R.W. Lynd Quotation #1

•2009-12-02 • Leave a Comment

“Cut quarrels out of literature, and you will have very little history or drama or fiction or epic poetry left.”

– Robert Wilson Lynd

Note: R.W. Lynd (1879 – 1949) was a British writer, an urbane literary essayist and strong Irish nationalist. He was born and educated in Belfast, and settled in Hampstead in London, as a contributor to many publications. He became a fluent Irish speaker, and Gaelic League member.

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Andre Gide on Logic

•2009-11-12 • Leave a Comment

The want of logic annoys. Too much logic bores. Life eludes logic, and everything that logic alone constructs remains artificial and forced.

-Andre Gide (French Writer)

Nietzsche on Individualism

•2009-10-28 • Leave a Comment

The individual has always had to struggle to keep from being overwhelmed by the tribe. If you try it, you will be lonely often, and sometimes frightened. But no price is too high to pay for the privilege of owning yourself.

– Nietzsche

Seneca on Fighting

•2009-10-16 • Leave a Comment
To fight with an equal is dangerous; with a superior, mad; with an inferior, degrading.
Seneca the Elder

To fight with an equal is dangerous; with a superior, mad; with an inferior, degrading.

Seneca the Elder

Goethe on Enslavement

•2009-10-05 • Leave a Comment

None are more hopelessly enslaved than those who falsely believe they are free.

– Goethe

Alexander Pope on Ambition

•2009-09-28 • Leave a Comment

The same ambition can destroy or save.

Alexander Pope (from: Essay on Man)

Schopenhauer on Genius

•2009-09-26 • Leave a Comment

{p.115} It is the curse of the genius that in the same {p. 116} measure in which others think him great and worthy of admiration, he thinks them small and miserable creatures. His whole life long he has to suppress this opinion; and, as a rule, they suppress theirs as well. Meanwhile, he is condemned to live in a bleak world, where he meets no equal, as it were an island where there are no inhabitants but monkeys and parrots. Moreover, he is always troubled by the illusion that from a distance a monkey looks like a man.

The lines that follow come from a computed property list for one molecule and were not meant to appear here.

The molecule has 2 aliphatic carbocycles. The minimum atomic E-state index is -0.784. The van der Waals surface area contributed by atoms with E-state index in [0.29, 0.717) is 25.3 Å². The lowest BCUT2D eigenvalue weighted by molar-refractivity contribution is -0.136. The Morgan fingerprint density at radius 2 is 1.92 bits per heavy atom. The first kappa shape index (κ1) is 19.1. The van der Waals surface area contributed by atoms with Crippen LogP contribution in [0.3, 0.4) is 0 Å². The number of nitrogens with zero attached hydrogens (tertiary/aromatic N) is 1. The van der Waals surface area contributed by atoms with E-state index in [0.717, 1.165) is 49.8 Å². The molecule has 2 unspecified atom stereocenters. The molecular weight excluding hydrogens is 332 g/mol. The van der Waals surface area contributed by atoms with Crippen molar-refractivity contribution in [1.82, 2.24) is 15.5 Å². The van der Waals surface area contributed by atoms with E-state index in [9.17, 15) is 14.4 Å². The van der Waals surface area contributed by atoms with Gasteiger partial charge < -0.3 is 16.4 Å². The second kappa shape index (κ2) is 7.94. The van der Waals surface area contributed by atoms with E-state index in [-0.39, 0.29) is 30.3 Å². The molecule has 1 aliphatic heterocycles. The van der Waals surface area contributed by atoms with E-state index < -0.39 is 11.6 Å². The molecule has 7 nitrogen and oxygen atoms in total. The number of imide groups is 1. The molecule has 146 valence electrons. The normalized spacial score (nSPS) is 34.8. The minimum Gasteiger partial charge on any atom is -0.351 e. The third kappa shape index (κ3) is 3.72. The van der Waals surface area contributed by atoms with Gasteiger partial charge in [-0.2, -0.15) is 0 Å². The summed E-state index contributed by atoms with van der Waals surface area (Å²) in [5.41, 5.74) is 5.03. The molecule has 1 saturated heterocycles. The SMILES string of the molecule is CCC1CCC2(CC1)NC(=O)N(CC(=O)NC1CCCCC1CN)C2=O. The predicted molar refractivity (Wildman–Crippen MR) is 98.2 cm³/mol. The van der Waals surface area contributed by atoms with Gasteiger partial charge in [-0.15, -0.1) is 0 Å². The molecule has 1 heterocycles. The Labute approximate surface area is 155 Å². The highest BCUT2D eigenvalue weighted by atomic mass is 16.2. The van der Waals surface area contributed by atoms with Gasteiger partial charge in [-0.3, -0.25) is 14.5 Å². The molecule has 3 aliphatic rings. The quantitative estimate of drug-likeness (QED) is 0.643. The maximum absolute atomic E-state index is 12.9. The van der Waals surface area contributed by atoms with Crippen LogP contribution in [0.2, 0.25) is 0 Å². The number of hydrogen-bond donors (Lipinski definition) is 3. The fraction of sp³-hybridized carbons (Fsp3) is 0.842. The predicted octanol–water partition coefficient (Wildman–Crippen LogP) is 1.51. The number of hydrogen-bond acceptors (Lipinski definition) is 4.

Vulgar people take a huge delight in the faults and follies of great men; and great men are equally annoyed at being thus reminded of their kinship with them.

The real dignity of a man of genius or great intellect, the trait which raises him over others and makes him worthy of respect, is at bottom the fact, that the only unsullied and innocent part of human nature, namely, the intellect, has the upper hand in him, and prevails; whereas, in the other there is nothing but sinful will, and just as much intellect as is requisite for guiding his steps, –rarely any more, very often somewhat less, –and of what use is it?

It seems to me that genius might have its root in a certain perfection and vividness of the memory as it stretches back over the events of past life. For it is only by dint of memory, which makes our life in the strict sense a complete whole, that we attain a more profound and comprehensive understanding of it.

Arthur Schopenhauer

The Art of Controversy and Other Posthumous Papers

Selected and Translated by T. Bailey Saunders, M.A.
London: George Allen & Unwin Ltd. Ruskin House 40 Museum Street, W.C.
First Published 1896, Reprinted 1921 The Aberdeen University Press Ltd.